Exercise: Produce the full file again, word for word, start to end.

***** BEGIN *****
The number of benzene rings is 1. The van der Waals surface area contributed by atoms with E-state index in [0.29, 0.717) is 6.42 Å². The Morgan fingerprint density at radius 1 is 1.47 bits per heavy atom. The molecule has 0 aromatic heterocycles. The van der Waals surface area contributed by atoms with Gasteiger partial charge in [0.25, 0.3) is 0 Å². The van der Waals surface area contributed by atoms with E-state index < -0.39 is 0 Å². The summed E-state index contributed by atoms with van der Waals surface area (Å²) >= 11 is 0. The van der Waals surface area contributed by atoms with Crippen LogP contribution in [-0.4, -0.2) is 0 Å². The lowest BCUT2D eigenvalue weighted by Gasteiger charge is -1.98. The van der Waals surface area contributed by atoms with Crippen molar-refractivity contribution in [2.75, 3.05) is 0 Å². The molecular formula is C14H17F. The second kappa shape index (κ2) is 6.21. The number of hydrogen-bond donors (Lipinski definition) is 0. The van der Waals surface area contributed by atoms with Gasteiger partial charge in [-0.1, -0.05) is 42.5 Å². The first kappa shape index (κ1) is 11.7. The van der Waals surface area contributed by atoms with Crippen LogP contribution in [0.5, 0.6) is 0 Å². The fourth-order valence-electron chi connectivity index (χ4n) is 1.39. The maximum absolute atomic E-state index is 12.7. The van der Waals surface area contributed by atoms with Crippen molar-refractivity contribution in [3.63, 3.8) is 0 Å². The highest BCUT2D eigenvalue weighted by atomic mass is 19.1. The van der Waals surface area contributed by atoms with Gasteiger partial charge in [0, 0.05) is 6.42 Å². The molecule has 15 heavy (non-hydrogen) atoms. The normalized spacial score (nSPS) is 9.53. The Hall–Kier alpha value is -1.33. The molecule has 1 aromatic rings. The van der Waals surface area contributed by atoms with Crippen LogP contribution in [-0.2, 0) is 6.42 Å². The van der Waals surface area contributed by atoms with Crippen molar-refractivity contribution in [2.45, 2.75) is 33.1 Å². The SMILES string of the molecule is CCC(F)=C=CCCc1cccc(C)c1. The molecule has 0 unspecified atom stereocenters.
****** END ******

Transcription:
The number of benzene rings is 1. The van der Waals surface area contributed by atoms with E-state index in [0.29, 0.717) is 6.42 Å². The Morgan fingerprint density at radius 1 is 1.47 bits per heavy atom. The molecule has 0 aromatic heterocycles. The van der Waals surface area contributed by atoms with Gasteiger partial charge in [0.25, 0.3) is 0 Å². The van der Waals surface area contributed by atoms with E-state index < -0.39 is 0 Å². The summed E-state index contributed by atoms with van der Waals surface area (Å²) >= 11 is 0. The van der Waals surface area contributed by atoms with Crippen LogP contribution in [-0.4, -0.2) is 0 Å². The lowest BCUT2D eigenvalue weighted by Gasteiger charge is -1.98. The van der Waals surface area contributed by atoms with Crippen molar-refractivity contribution in [2.75, 3.05) is 0 Å². The molecular formula is C14H17F. The second kappa shape index (κ2) is 6.21. The number of hydrogen-bond donors (Lipinski definition) is 0. The van der Waals surface area contributed by atoms with Gasteiger partial charge in [-0.1, -0.05) is 42.5 Å². The first kappa shape index (κ1) is 11.7. The van der Waals surface area contributed by atoms with Crippen LogP contribution in [0.5, 0.6) is 0 Å². The fourth-order valence-electron chi connectivity index (χ4n) is 1.39. The maximum absolute atomic E-state index is 12.7. The van der Waals surface area contributed by atoms with Crippen molar-refractivity contribution in [3.63, 3.8) is 0 Å². The highest BCUT2D eigenvalue weighted by atomic mass is 19.1. The van der Waals surface area contributed by atoms with Gasteiger partial charge in [0, 0.05) is 6.42 Å². The molecule has 15 heavy (non-hydrogen) atoms. The normalized spacial score (nSPS) is 9.53. The Hall–Kier alpha value is -1.33. The molecule has 1 aromatic rings. The van der Waals surface area contributed by atoms with Crippen LogP contribution in [-0.2, 0) is 6.42 Å². The van der Waals surface area contributed by atoms with Crippen molar-refractivity contribution in [2.45, 2.75) is 33.1 Å². The SMILES string of the molecule is CCC(F)=C=CCCc1cccc(C)c1. The molecule has 0 unspecified atom stereocenters.